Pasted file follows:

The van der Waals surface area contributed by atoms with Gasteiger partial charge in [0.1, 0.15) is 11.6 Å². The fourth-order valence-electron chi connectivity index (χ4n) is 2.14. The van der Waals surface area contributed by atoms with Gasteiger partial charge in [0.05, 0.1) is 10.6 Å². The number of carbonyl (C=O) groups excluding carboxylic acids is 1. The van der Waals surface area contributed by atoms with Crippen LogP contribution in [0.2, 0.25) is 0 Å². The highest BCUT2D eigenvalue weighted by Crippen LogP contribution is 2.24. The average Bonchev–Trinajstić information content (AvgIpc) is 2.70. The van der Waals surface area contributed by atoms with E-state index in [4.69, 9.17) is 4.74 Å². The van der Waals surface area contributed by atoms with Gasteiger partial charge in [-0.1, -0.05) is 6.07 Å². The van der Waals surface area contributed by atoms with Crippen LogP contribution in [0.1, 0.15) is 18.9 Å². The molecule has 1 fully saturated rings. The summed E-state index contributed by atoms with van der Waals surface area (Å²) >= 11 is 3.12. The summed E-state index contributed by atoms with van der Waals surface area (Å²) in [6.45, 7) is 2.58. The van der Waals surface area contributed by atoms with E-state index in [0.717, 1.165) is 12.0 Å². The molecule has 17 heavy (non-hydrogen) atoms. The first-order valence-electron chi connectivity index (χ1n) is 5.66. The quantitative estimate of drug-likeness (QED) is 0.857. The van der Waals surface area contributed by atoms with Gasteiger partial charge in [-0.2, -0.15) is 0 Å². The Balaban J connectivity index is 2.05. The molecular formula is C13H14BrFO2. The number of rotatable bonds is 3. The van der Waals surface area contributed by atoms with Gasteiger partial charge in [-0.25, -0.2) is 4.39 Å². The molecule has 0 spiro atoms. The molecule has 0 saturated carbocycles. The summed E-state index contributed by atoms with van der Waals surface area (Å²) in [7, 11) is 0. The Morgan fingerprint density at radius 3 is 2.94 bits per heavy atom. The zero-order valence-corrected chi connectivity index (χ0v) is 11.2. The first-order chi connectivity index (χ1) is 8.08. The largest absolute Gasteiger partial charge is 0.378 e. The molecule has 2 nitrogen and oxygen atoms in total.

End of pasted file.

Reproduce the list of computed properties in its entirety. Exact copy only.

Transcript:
The van der Waals surface area contributed by atoms with Gasteiger partial charge in [0.1, 0.15) is 11.6 Å². The fourth-order valence-electron chi connectivity index (χ4n) is 2.14. The van der Waals surface area contributed by atoms with Gasteiger partial charge in [0.05, 0.1) is 10.6 Å². The number of carbonyl (C=O) groups excluding carboxylic acids is 1. The van der Waals surface area contributed by atoms with Crippen LogP contribution in [0.2, 0.25) is 0 Å². The highest BCUT2D eigenvalue weighted by Crippen LogP contribution is 2.24. The average Bonchev–Trinajstić information content (AvgIpc) is 2.70. The van der Waals surface area contributed by atoms with E-state index in [4.69, 9.17) is 4.74 Å². The van der Waals surface area contributed by atoms with Gasteiger partial charge in [-0.1, -0.05) is 6.07 Å². The van der Waals surface area contributed by atoms with Crippen LogP contribution in [0.1, 0.15) is 18.9 Å². The molecule has 1 fully saturated rings. The summed E-state index contributed by atoms with van der Waals surface area (Å²) >= 11 is 3.12. The summed E-state index contributed by atoms with van der Waals surface area (Å²) in [6.45, 7) is 2.58. The van der Waals surface area contributed by atoms with E-state index in [0.717, 1.165) is 12.0 Å². The molecule has 17 heavy (non-hydrogen) atoms. The first-order valence-electron chi connectivity index (χ1n) is 5.66. The quantitative estimate of drug-likeness (QED) is 0.857. The van der Waals surface area contributed by atoms with Gasteiger partial charge in [-0.2, -0.15) is 0 Å². The Balaban J connectivity index is 2.05. The molecular formula is C13H14BrFO2. The number of rotatable bonds is 3. The van der Waals surface area contributed by atoms with Gasteiger partial charge in [-0.25, -0.2) is 4.39 Å². The molecule has 0 spiro atoms. The molecule has 0 saturated carbocycles. The summed E-state index contributed by atoms with van der Waals surface area (Å²) in [7, 11) is 0. The Morgan fingerprint density at radius 3 is 2.94 bits per heavy atom. The zero-order valence-corrected chi connectivity index (χ0v) is 11.2. The first-order chi connectivity index (χ1) is 8.08. The largest absolute Gasteiger partial charge is 0.378 e. The molecule has 2 nitrogen and oxygen atoms in total.